Childhood Diseases

Updated 08 April 2016

Mystery illness in Indian children may be caused by litchi fruit

Researchers believe that a mystery brain illness affecting children in India could be linked to a toxic substance found in unripe ackee fruit.

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A mysterious and sometimes fatal brain disease that has afflicted children in northeastern India for years could be linked to a toxic substance in litchi fruits, US researchers said Thursday.

Investigators say more research is needed to uncover the cause of the illness, which leads to seizures, altered mental state and death in more than a third of cases.

In the meantime, doctors who encounter sick children should takes steps to rapidly correct low blood sugar, which can make the disease more likely to be fatal, said the report by the US Centres for Disease Control and Prevention.

The outbreaks have coincided with the month-long litchi harvesting season in and around the Muzaffarpur district of Bihar state since 1995, said the CDC's Morbidity and Mortality Weekly Report.

In 2013, some 133 children were admitted to local hospitals with seizures and neurological symptoms.

Most were aged one to five, and nearly half (44 percent) of them died. Those who died were more than twice as likely as other patients to have been admitted to the hospital with low blood sugar, known as hypoglycaemia.

Tests on the spinal fluid of patients came back negative for infectious agents like Japanese encephalitis virus, West Nile virus and other known pathogens in the area.

A study that compared ill children to a control group in the area found that those who got sick were more than twice as likely to have spent time in orchards or agricultural fields.

These findings "raised concern for the possibility of a toxin-mediated illness," said the CDC.


More patients observed in 2014


From the end of May until mid-July last year, 390 children were admitted to the two referral hospitals in Muzaffarpur with illnesses that met the same case definition used in 2013.

"As in previous years, clustering of cases was not observed; the illness of each affected child appeared to be an isolated case in various villages," said the CDC, noting that about 1,000 people lived in each village.

"The number of cases declined significantly after the onset of monsoon rains on June 21, 2014."

Parents and caregivers said the children seemed healthy until they suddenly began experiencing convulsions, usually between 4:00 am and 8:00 am, followed by an altered mental state. Most did not have a fever on admission to the hospital.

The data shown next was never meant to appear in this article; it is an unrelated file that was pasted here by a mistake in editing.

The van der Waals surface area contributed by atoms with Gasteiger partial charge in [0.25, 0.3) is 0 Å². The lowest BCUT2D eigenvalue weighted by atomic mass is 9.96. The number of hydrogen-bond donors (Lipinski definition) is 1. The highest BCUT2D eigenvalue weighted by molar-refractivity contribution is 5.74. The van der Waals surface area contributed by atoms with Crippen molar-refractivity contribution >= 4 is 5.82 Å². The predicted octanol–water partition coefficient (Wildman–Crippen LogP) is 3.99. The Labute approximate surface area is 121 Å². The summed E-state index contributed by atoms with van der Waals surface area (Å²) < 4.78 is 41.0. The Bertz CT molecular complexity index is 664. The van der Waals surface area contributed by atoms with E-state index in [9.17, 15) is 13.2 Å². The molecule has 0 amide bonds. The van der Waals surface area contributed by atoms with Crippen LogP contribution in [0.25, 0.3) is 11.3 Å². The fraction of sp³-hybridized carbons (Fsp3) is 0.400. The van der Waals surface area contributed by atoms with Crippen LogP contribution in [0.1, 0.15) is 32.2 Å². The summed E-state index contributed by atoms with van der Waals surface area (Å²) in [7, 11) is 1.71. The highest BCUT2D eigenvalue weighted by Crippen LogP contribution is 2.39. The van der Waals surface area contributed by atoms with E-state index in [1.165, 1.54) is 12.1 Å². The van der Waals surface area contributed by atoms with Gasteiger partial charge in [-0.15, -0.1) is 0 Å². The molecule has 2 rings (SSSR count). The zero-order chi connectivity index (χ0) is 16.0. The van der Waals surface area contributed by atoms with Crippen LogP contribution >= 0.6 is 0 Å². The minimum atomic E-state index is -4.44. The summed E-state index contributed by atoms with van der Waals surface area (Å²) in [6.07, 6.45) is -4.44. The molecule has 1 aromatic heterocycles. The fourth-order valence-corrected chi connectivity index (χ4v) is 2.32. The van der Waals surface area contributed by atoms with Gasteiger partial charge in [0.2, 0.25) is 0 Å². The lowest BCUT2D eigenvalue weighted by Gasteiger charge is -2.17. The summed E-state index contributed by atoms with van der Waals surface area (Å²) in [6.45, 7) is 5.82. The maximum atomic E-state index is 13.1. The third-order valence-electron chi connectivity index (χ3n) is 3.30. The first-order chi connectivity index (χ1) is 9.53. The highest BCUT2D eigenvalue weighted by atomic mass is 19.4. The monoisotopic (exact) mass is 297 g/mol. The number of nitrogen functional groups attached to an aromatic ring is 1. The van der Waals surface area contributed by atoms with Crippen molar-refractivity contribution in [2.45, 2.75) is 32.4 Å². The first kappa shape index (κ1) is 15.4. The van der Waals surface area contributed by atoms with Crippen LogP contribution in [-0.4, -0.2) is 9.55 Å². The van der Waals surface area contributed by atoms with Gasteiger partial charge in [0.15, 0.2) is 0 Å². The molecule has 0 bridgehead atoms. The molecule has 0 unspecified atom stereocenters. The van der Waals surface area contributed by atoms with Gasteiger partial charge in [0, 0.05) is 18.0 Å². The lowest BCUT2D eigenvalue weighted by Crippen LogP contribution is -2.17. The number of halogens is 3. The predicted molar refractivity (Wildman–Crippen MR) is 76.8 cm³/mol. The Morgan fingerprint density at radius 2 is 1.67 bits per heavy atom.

Thirty-one percent of the children died.

"The 2013 and 2014 Muzaffarpur investigations indicate that this outbreak illness is an acute non-inflammatory encephalopathy," said the CDC.


Component in seeds


Researchers are carefully looking at a component found in litchi seeds known to cause hypoglycaemia in animal studies.

Litchi fruits near the homes of affected children are being tested for the compound, known as methylenecyclopropylglycine (MCPG), and environmental samples are being taken from their homes and water supplies to search for pesticides.

Researchers think MCPG may cause severe hypoglyacemia and illness much the same way as a similar toxin, hypoglycin A, which has caused "acute encephalopathy in the West Indies and West Africa after consumption of unripe ackee, a fruit in the same botanical family as litchi," said the CDC.

Outbreaks of neurological illness have also been observed in litchi-growing regions of Bangladesh and Vietnam, "raising further interest in a possible association between litchis and this illness."

An investigation into the Bangladesh cases focused on pesticides used in litchi orchards, but found no specific culprit.

The Vietnam probe looked at "possible infectious agents that might be present seasonally near litchi fruit plantations but found none to explain the outbreak," the CDC said.

Until researchers uncover the cause, parents are urged to seek immediate medical care for their children if they show symptoms, and doctors should promptly check for hypoglycaemia and correct it as soon as possible.

Read more:
When is it ok to give children medical pot?
How to handle a child's seizure
Kids diseases now hitting adults


Image: Ackee fruit from Shutterstock

 

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Paediatrician

Prof Eugene Weinberg worked in the Paediatrics Department of the Red Cross Children’s Hospital for many years. He is presently a paediatric allergist at the Allergy Diagnostic Unit of the UCT Lung Institute in Mowbray.

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